The lowdown on shrimp labels


The lowdown on shrimp labels

Consumer Reports' guide to labels you can trust

Published: April 24, 2015 06:00 AM

Shopping for shrimp is confusing. Packages can have so many labels that it’s hard to know which ones to trust. One way to separate the best from the rest is to buy sustainably farmed or responsibly caught shrimp. We believe that your best choice is wild shrimp, especially those that have been responsibly caught in the U.S.

There are several reliable ways to find responsibly caught wild shrimp. One is to look for shrimp sold at Whole Foods Market, and another is to look for shrimp carrying the Marine Stewardship Council logo. You can also go to Monterey Bay Aquarium's and look for shrimp listed as a "Best Choice" or "Good Alternative." Other labels, such as those listed below, can help identify sustainably farmed shrimp.

Whether you buy wild or farmed, purchasing shrimp featuring one of these trustworthy labels will ensure that you’re buying the best shrimp for the planet—and ultimately for your health.

Read "How Safe Is Your Shrimp?," Consumer Reports' guide to choosing the healthiest, tastiest, and most responsibly sourced shrimp. Learn how to safely prepare shrimp. And read abour our calls for the federal government to make shrimp safer for American consumers.

Trust these labels

Indicates that wild shrimp are caught using sustainable fishing practices. That can include outfitting nets with devices that allow other animals to escape.

Indicates shrimp are raised without antibiotics and according to guidelines that protect the environment. This label also ensures that shrimp farms do not use forced labor. However, the guidelines permit the use of certain chemicals, including some pesticides, and don’t limit the number of shrimp in a pond.




Indicates that shrimp are farmed following guidelines that prohibit over-stocking of shrimp ponds and the use of chemicals, including antibiotics, pesticides, and disinfectants. Shrimp are fed food made of sustainably caught fish meal, and farms do not use forced labor.

Certifies that shrimp are raised in conditions that protect the environment, without anti­biotics, and with limited use of chemicals. But there’s no limit on the density of shrimp in ponds. This label is found only at Whole Foods Market stores.

Don't trust these labels

Environmentally aware

An easy claim to make, but it’s not backed by a consistent set of standards to ensure that shrimp were sustainably caught or farmed.


This term has no official definition for shrimp. Ignore it.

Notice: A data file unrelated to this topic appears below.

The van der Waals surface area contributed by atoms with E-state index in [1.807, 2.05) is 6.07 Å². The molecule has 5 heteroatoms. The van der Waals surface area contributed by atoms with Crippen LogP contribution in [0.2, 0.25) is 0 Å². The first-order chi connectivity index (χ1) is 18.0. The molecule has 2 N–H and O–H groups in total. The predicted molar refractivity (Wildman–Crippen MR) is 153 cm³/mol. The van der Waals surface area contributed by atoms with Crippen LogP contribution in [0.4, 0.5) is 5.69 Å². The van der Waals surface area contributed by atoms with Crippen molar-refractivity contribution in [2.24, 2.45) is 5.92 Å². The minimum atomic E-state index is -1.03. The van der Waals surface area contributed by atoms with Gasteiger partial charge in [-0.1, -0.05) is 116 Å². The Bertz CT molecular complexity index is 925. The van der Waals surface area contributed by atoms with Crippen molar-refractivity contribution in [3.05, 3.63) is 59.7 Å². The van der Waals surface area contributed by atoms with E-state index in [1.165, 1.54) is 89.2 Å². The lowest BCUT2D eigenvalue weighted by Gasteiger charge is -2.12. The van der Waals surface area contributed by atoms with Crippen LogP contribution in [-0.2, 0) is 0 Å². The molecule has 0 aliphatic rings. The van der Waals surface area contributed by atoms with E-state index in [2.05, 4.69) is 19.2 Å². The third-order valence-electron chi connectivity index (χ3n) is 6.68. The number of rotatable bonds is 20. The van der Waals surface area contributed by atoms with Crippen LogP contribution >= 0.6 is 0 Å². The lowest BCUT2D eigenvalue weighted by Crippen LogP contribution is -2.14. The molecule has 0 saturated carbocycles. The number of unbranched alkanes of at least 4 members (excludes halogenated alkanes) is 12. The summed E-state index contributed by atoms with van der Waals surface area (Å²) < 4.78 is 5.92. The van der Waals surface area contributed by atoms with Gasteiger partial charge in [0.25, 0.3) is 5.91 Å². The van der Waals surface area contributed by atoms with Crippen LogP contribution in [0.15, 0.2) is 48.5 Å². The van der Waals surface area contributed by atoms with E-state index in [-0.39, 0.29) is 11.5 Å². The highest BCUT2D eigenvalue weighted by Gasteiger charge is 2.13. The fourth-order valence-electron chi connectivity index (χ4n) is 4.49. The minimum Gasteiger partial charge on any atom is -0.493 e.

No antibiotics

On meat and poultry, this term means what it says, but when it comes to shrimp, the term is not defined by the FDA.

No hormones

There is no government or official definition for this term on shrimp.


There is no approved standard for organic seafood in the U.S.


There is no regulated definition of “sustainable.” Any seller can make this claim.

Turtle Safe

This claim is not backed by a consistent set of standards.

How much does your shrimp seller really know?

We wanted to find out what fishmongers really know about the shrimp they’re selling, so our mystery shoppers went shopping for shrimp near our Yonkers, N.Y., headquarters. Here are a few choice tidbits fish sellers told us:

We asked

The seller’s answer

The truth

“Are these shrimp organic?”

 “Yes, they’re organic.”

There are no organic standards for shrimp, or for any seafood, in the U.S.

“Why is wild shrimp more expensive?”

“Wild shrimp is more expensive because it’s better for you.”

According to our dietitians, farmed and wild shrimp have the same basic nutritional profile. But from a safety and sustainability standpoint, this fishmonger is right; our experts say that sustainably fished U.S. wild shrimp is the best choice.

“Why are antibiotics used in shrimp farming?”

“Antibiotics are used to make the shrimp taste better.”

Antibiotics are used to combat or prevent disease—but shouldn’t be.

“Should I wash my hands after handling raw shrimp?”

“No, you don’t have to wash your hands after handling shrimp.”

You should always wash your hands after touching raw shrimp. It can harbor bacteria that could make you sick.

Editor's Note:

This article also appeared in the June 2015 issue of Consumer Reports magazine.


Funding for this project was provided by The Pew Charitable Trusts. Any views expressed are those of Consumer Reports and its advocacy arm, Consumers Union, and do not necessarily reflect theviews of The Pew Charitable Trusts.

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